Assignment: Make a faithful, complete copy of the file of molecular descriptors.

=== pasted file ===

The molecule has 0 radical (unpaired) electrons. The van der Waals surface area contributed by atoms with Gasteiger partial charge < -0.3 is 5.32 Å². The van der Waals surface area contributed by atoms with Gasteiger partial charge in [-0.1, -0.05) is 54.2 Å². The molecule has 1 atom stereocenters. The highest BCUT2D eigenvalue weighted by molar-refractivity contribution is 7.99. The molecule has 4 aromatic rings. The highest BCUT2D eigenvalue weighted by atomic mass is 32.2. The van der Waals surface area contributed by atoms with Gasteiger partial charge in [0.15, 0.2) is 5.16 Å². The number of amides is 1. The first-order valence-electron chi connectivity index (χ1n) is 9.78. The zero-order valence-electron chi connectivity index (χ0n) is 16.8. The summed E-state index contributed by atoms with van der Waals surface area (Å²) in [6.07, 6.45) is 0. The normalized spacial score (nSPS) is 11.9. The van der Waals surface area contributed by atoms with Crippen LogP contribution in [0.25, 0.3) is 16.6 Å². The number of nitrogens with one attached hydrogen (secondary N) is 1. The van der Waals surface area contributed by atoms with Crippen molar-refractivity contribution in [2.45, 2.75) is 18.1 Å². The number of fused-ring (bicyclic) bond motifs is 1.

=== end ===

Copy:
The molecule has 0 radical (unpaired) electrons. The van der Waals surface area contributed by atoms with Gasteiger partial charge < -0.3 is 5.32 Å². The van der Waals surface area contributed by atoms with Gasteiger partial charge in [-0.1, -0.05) is 54.2 Å². The molecule has 1 atom stereocenters. The highest BCUT2D eigenvalue weighted by molar-refractivity contribution is 7.99. The molecule has 4 aromatic rings. The highest BCUT2D eigenvalue weighted by atomic mass is 32.2. The van der Waals surface area contributed by atoms with Gasteiger partial charge in [0.15, 0.2) is 5.16 Å². The number of amides is 1. The first-order valence-electron chi connectivity index (χ1n) is 9.78. The zero-order valence-electron chi connectivity index (χ0n) is 16.8. The summed E-state index contributed by atoms with van der Waals surface area (Å²) in [6.07, 6.45) is 0. The normalized spacial score (nSPS) is 11.9. The van der Waals surface area contributed by atoms with Crippen LogP contribution in [0.25, 0.3) is 16.6 Å². The number of nitrogens with one attached hydrogen (secondary N) is 1. The van der Waals surface area contributed by atoms with Crippen molar-refractivity contribution in [2.45, 2.75) is 18.1 Å². The number of fused-ring (bicyclic) bond motifs is 1.